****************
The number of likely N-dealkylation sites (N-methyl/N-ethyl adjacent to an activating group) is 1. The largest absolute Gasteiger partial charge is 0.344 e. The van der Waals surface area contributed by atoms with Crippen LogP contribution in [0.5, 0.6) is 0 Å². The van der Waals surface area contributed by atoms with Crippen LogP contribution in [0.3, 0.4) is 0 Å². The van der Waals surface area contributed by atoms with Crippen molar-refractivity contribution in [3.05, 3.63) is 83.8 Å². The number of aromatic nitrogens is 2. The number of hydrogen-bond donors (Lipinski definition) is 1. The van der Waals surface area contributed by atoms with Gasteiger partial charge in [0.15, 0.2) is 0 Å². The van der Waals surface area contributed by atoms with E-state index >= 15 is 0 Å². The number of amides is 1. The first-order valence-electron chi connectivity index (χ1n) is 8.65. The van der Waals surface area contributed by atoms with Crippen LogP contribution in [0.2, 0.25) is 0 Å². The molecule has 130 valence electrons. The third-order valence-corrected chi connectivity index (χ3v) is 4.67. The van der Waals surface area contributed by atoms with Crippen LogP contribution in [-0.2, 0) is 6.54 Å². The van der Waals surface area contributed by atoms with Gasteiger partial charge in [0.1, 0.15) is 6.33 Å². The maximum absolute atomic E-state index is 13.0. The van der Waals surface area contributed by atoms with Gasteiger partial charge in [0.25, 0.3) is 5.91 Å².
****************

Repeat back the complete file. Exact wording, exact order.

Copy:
The number of likely N-dealkylation sites (N-methyl/N-ethyl adjacent to an activating group) is 1. The largest absolute Gasteiger partial charge is 0.344 e. The van der Waals surface area contributed by atoms with Crippen LogP contribution in [0.5, 0.6) is 0 Å². The van der Waals surface area contributed by atoms with Crippen LogP contribution in [0.3, 0.4) is 0 Å². The van der Waals surface area contributed by atoms with Crippen molar-refractivity contribution in [3.05, 3.63) is 83.8 Å². The number of aromatic nitrogens is 2. The number of hydrogen-bond donors (Lipinski definition) is 1. The van der Waals surface area contributed by atoms with Gasteiger partial charge in [0.15, 0.2) is 0 Å². The van der Waals surface area contributed by atoms with E-state index >= 15 is 0 Å². The number of amides is 1. The first-order valence-electron chi connectivity index (χ1n) is 8.65. The van der Waals surface area contributed by atoms with Crippen LogP contribution in [0.2, 0.25) is 0 Å². The molecule has 130 valence electrons. The third-order valence-corrected chi connectivity index (χ3v) is 4.67. The van der Waals surface area contributed by atoms with Crippen LogP contribution in [-0.2, 0) is 6.54 Å². The van der Waals surface area contributed by atoms with Gasteiger partial charge in [0.1, 0.15) is 6.33 Å². The maximum absolute atomic E-state index is 13.0. The van der Waals surface area contributed by atoms with Gasteiger partial charge in [0.25, 0.3) is 5.91 Å².